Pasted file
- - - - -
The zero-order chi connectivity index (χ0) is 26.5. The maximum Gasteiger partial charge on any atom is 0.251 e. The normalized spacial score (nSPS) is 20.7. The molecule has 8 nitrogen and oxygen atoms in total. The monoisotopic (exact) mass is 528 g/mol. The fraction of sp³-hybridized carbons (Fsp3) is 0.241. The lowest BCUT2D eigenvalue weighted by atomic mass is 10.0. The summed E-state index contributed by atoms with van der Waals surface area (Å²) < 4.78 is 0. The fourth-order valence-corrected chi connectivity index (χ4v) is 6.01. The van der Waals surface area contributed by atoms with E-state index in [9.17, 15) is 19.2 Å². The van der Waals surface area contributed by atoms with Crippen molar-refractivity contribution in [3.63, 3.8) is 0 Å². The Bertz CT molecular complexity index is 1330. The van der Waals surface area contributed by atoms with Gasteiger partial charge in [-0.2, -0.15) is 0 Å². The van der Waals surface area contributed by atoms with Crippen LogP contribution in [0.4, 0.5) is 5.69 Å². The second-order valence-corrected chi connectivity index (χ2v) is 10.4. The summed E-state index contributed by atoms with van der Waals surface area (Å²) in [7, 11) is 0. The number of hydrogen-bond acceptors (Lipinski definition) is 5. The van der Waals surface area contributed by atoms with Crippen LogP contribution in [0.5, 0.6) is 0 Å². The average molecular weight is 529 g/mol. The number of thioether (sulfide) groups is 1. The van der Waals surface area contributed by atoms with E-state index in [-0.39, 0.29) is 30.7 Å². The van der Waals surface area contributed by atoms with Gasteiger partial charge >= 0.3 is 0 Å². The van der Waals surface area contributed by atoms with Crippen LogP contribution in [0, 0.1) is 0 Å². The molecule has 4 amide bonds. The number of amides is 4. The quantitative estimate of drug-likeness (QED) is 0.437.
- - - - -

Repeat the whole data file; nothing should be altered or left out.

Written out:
The zero-order chi connectivity index (χ0) is 26.5. The maximum Gasteiger partial charge on any atom is 0.251 e. The normalized spacial score (nSPS) is 20.7. The molecule has 8 nitrogen and oxygen atoms in total. The monoisotopic (exact) mass is 528 g/mol. The fraction of sp³-hybridized carbons (Fsp3) is 0.241. The lowest BCUT2D eigenvalue weighted by atomic mass is 10.0. The summed E-state index contributed by atoms with van der Waals surface area (Å²) < 4.78 is 0. The fourth-order valence-corrected chi connectivity index (χ4v) is 6.01. The van der Waals surface area contributed by atoms with E-state index in [9.17, 15) is 19.2 Å². The van der Waals surface area contributed by atoms with Crippen molar-refractivity contribution in [3.63, 3.8) is 0 Å². The Bertz CT molecular complexity index is 1330. The van der Waals surface area contributed by atoms with Gasteiger partial charge in [-0.2, -0.15) is 0 Å². The van der Waals surface area contributed by atoms with Crippen LogP contribution in [0.4, 0.5) is 5.69 Å². The second-order valence-corrected chi connectivity index (χ2v) is 10.4. The summed E-state index contributed by atoms with van der Waals surface area (Å²) in [7, 11) is 0. The number of hydrogen-bond acceptors (Lipinski definition) is 5. The van der Waals surface area contributed by atoms with Crippen LogP contribution in [0.5, 0.6) is 0 Å². The average molecular weight is 529 g/mol. The number of thioether (sulfide) groups is 1. The van der Waals surface area contributed by atoms with E-state index in [-0.39, 0.29) is 30.7 Å². The van der Waals surface area contributed by atoms with Gasteiger partial charge >= 0.3 is 0 Å². The van der Waals surface area contributed by atoms with Crippen LogP contribution in [0, 0.1) is 0 Å². The molecule has 4 amide bonds. The number of amides is 4. The quantitative estimate of drug-likeness (QED) is 0.437.